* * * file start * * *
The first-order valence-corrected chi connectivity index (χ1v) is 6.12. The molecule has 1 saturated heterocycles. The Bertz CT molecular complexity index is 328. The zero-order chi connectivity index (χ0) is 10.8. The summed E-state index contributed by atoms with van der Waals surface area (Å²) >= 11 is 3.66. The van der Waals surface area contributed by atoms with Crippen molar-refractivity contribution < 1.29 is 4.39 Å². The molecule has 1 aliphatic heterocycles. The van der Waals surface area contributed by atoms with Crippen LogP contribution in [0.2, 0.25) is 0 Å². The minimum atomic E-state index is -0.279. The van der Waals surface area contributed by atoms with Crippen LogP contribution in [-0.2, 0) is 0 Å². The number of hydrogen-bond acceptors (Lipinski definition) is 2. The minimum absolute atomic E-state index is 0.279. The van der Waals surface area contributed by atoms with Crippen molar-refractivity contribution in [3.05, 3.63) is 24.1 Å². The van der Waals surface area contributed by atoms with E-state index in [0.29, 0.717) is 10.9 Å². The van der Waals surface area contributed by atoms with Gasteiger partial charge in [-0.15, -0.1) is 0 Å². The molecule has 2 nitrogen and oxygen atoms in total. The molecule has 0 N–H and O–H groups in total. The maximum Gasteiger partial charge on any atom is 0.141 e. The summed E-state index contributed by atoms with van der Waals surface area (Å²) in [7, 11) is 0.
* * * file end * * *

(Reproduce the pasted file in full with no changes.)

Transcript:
The first-order valence-corrected chi connectivity index (χ1v) is 6.12. The molecule has 1 saturated heterocycles. The Bertz CT molecular complexity index is 328. The zero-order chi connectivity index (χ0) is 10.8. The summed E-state index contributed by atoms with van der Waals surface area (Å²) >= 11 is 3.66. The van der Waals surface area contributed by atoms with Crippen molar-refractivity contribution < 1.29 is 4.39 Å². The molecule has 1 aliphatic heterocycles. The van der Waals surface area contributed by atoms with Crippen LogP contribution in [0.2, 0.25) is 0 Å². The minimum atomic E-state index is -0.279. The van der Waals surface area contributed by atoms with Crippen LogP contribution in [-0.2, 0) is 0 Å². The number of hydrogen-bond acceptors (Lipinski definition) is 2. The minimum absolute atomic E-state index is 0.279. The van der Waals surface area contributed by atoms with Crippen molar-refractivity contribution in [3.05, 3.63) is 24.1 Å². The van der Waals surface area contributed by atoms with E-state index in [0.29, 0.717) is 10.9 Å². The van der Waals surface area contributed by atoms with Gasteiger partial charge in [-0.15, -0.1) is 0 Å². The molecule has 2 nitrogen and oxygen atoms in total. The molecule has 0 N–H and O–H groups in total. The maximum Gasteiger partial charge on any atom is 0.141 e. The summed E-state index contributed by atoms with van der Waals surface area (Å²) in [7, 11) is 0.